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FF6: My Theme Music, Please by Luprand FF6: My Theme Music, Please by Luprand
"I am a former Imperial General, n-not some ... opera ... floozy!"

Celes Chère still wasn't sure how those words came tumbling out. She'd meant to say that the idea was frivolous, that she couldn't just impersonate the famous Maria with no planning beforehand - even if she did approve of the scheme to catch notorious gambler Setzer Gabbiani through his own kidnapping plot. She needed to rehearse, to learn the lines, to find out if she could even sing ..! It didn't help that suddenly Locke Cole was mooning over her, stammering some good-luck wish like a schoolboy confessing a crush - and all the while trying to ignore the brightly glowing "Replacement Goldfish" sign above her head. Did he actually care anything about her, or was he just seeing a mask of her face pasted over memories of Rachel?

... frivolous, all of it. Unnecessary thoughts to push aside while she performed her rudimentary warm-ups. Nothing too difficult. The concertmaster assured her that the music was well within her range, and the lyrics, while trite, were easy enough to memorize and sing on cue. So why did her stomach feel like someone had cast Aerora on it?

The moment had come. Modified combat uniform traded for a needlessly fancy white dress and blue ribbons (thank the gods old Cid would never see her dolled up in such a frivolous pile of ruffles!), Celes strode out onto the stage as Maria. She took a breath, drew herself up to proper posture, and began to sing. Oh my hero, my beloved, must we still be made to part / when promises of perennial love yet sing here in my heart?

Perhaps it was the stage jitters. Perhaps it was her attempts at a truly convincing performance. Perhaps the Opera House had a magic all its own and was draping cast and audience alike in its spell. Whatever it was, those silly little love-sick lyrics struck deep at her heart. She could just see Locke hiding backstage, hand on his chest as though he were receiving an epiphany of his own. This sort of thing certainly wasn't for her, but ... she could understand why some people would pay so much money for such a frivolous activity.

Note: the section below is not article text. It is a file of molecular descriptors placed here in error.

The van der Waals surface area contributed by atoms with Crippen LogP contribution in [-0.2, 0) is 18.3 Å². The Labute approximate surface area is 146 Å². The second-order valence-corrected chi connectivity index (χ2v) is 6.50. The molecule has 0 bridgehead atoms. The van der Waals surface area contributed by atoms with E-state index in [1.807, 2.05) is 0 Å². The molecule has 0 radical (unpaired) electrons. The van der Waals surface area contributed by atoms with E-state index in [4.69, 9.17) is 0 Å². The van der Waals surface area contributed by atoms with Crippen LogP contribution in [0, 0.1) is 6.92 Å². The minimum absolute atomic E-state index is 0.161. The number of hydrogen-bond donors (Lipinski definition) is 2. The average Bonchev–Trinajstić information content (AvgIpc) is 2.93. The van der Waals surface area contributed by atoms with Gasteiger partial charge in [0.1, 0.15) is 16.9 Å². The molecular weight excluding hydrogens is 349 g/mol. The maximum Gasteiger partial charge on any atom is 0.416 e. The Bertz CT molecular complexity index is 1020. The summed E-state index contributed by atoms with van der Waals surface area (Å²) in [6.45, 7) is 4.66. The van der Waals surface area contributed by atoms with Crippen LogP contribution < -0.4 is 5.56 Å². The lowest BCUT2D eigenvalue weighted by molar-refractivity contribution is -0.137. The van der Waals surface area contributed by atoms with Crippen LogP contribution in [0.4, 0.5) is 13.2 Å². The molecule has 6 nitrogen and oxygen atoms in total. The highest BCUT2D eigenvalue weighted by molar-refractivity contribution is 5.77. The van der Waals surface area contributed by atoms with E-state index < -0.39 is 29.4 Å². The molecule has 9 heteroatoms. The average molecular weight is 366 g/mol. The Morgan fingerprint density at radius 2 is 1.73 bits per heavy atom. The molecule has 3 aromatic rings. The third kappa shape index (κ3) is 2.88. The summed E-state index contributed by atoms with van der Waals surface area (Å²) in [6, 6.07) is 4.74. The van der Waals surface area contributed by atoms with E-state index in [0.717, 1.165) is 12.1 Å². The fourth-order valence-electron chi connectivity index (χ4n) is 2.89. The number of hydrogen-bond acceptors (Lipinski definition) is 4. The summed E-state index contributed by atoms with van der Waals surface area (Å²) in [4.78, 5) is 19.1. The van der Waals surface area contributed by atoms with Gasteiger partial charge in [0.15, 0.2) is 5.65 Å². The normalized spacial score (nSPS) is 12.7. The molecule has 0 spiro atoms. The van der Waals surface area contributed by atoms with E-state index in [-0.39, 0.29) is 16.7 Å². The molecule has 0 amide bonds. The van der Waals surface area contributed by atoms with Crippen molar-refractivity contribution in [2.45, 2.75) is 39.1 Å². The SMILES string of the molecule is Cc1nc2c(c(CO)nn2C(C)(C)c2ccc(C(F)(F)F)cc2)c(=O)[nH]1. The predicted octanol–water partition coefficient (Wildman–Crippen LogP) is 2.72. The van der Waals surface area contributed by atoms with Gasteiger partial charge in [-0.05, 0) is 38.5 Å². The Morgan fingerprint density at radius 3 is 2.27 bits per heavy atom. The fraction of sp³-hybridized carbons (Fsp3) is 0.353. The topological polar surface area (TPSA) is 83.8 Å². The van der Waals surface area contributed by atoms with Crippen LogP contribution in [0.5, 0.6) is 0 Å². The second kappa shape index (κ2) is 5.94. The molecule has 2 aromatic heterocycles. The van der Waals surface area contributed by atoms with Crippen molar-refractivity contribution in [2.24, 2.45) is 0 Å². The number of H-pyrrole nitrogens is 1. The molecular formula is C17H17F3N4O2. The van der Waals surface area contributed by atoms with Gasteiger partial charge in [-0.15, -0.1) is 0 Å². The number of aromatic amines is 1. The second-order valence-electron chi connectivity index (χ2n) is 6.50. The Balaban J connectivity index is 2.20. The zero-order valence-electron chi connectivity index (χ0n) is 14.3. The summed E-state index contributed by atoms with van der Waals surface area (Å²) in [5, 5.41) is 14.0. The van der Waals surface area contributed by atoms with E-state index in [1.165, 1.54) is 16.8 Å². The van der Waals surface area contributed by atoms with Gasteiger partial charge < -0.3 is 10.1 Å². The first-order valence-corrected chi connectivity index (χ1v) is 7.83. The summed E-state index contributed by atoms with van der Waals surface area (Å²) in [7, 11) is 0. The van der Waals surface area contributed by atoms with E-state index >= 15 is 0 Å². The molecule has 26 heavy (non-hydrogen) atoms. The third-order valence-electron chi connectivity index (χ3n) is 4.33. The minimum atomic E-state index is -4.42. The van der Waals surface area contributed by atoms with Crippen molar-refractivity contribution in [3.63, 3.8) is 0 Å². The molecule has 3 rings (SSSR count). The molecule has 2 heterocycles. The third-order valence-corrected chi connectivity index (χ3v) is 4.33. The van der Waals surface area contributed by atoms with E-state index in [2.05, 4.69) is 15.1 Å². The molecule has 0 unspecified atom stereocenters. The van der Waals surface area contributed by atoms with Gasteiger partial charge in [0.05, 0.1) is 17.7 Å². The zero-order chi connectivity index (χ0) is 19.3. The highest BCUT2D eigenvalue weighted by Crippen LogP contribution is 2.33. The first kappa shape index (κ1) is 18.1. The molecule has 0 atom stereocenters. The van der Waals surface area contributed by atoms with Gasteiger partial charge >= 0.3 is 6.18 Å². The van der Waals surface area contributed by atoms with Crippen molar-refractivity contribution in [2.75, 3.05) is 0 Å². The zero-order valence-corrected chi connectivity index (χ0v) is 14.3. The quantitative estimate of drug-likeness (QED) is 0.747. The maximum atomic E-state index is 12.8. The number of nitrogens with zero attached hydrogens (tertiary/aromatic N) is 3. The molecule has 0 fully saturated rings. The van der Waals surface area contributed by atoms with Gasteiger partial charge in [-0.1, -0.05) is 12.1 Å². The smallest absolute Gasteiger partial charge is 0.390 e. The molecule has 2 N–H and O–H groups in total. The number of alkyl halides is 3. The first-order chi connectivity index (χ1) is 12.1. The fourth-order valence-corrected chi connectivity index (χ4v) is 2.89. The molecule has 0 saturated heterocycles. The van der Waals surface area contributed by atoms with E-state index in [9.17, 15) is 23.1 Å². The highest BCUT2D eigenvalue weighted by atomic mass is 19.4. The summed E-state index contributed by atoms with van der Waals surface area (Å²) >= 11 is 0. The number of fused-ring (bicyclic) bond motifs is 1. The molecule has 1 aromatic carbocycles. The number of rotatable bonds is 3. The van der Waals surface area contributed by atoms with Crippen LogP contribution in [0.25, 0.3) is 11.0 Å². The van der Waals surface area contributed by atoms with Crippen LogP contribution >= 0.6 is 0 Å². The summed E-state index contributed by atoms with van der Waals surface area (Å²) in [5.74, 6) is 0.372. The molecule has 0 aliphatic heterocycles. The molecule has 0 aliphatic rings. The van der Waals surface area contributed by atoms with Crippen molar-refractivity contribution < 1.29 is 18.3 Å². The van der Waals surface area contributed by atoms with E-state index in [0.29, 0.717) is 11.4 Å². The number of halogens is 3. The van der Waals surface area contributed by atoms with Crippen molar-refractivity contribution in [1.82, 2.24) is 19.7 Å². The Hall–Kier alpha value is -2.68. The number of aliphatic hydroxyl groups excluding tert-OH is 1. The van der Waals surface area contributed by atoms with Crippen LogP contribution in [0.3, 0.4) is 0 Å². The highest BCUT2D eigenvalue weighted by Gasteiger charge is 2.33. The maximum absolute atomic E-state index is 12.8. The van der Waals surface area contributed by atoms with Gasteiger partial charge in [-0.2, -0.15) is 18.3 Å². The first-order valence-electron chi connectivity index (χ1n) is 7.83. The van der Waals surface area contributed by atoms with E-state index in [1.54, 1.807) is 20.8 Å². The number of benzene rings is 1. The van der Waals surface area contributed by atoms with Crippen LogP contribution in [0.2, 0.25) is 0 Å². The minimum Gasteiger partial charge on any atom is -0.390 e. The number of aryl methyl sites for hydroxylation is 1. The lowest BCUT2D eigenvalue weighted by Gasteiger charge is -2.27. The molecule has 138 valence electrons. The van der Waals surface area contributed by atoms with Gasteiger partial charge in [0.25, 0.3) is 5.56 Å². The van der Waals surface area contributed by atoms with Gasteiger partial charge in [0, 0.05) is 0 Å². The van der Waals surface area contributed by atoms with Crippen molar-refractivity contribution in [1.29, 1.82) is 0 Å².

The show was a bit of blur. Lines here, songs there, a big fancy court dance number that she had to lead because the actor who played Prince Ralse was worthless at remembering the steps. And then the climactic action sequence. Who on earth thought it was a good idea to send a pair of war-chocobos running across the stage and down the aisles of the audience? And who taught any of these people to fight? Whipping their swords around, taking swings that any toddler in Vector could have blocked, turning the heat of battle into one big frivolous flashbang. And then a four-ton weight fell out of the rafters, missing her by inches, and smashed through the stage.

That wasn't in the script. Neither was that daft purple cephalophod Ultros toppling screaming down moments later and knocking both male leads unconscious. Nor Locke and the Figaro royal twins using him to cushion their own respective falls. And especially not the Impresario, that trembling bundle of dramaturgist nerves in electric blue evening dress, running out onto the stage and shrieking, "What? No! If they're both unconscious, who's going to win the girl? The show is ruined, and I shall be the laughingstock of the theatrical community forevermore!"

The opera hall was dead silent for three whole seconds before Locke belted out, "Neither Draco nor Ralse shall have her, for I, the world-renowned treasure hunter Locke Cole, have come to claim Maria's haaaaaaaaaaaaand!" Bless his heart, for all his gallantry the man just could not sing.